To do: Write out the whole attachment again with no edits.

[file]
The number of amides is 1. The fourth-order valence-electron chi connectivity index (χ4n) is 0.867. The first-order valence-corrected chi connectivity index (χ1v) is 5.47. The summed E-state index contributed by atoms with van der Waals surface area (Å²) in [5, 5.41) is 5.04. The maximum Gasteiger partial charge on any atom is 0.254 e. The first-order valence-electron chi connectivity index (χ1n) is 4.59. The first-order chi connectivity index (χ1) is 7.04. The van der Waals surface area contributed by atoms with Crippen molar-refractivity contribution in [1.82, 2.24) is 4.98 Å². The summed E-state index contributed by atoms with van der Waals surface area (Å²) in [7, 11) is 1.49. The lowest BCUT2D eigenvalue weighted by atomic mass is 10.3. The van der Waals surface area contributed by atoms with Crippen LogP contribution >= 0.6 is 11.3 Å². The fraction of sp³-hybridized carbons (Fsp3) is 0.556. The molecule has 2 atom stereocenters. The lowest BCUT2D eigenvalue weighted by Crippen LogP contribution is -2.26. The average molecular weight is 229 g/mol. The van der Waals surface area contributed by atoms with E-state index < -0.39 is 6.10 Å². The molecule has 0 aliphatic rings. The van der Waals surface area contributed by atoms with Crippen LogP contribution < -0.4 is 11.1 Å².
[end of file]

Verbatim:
The number of amides is 1. The fourth-order valence-electron chi connectivity index (χ4n) is 0.867. The first-order valence-corrected chi connectivity index (χ1v) is 5.47. The summed E-state index contributed by atoms with van der Waals surface area (Å²) in [5, 5.41) is 5.04. The maximum Gasteiger partial charge on any atom is 0.254 e. The first-order valence-electron chi connectivity index (χ1n) is 4.59. The first-order chi connectivity index (χ1) is 7.04. The van der Waals surface area contributed by atoms with Crippen molar-refractivity contribution in [1.82, 2.24) is 4.98 Å². The summed E-state index contributed by atoms with van der Waals surface area (Å²) in [7, 11) is 1.49. The lowest BCUT2D eigenvalue weighted by atomic mass is 10.3. The van der Waals surface area contributed by atoms with Crippen LogP contribution >= 0.6 is 11.3 Å². The fraction of sp³-hybridized carbons (Fsp3) is 0.556. The molecule has 2 atom stereocenters. The lowest BCUT2D eigenvalue weighted by Crippen LogP contribution is -2.26. The average molecular weight is 229 g/mol. The van der Waals surface area contributed by atoms with E-state index < -0.39 is 6.10 Å². The molecule has 0 aliphatic rings. The van der Waals surface area contributed by atoms with Crippen LogP contribution < -0.4 is 11.1 Å².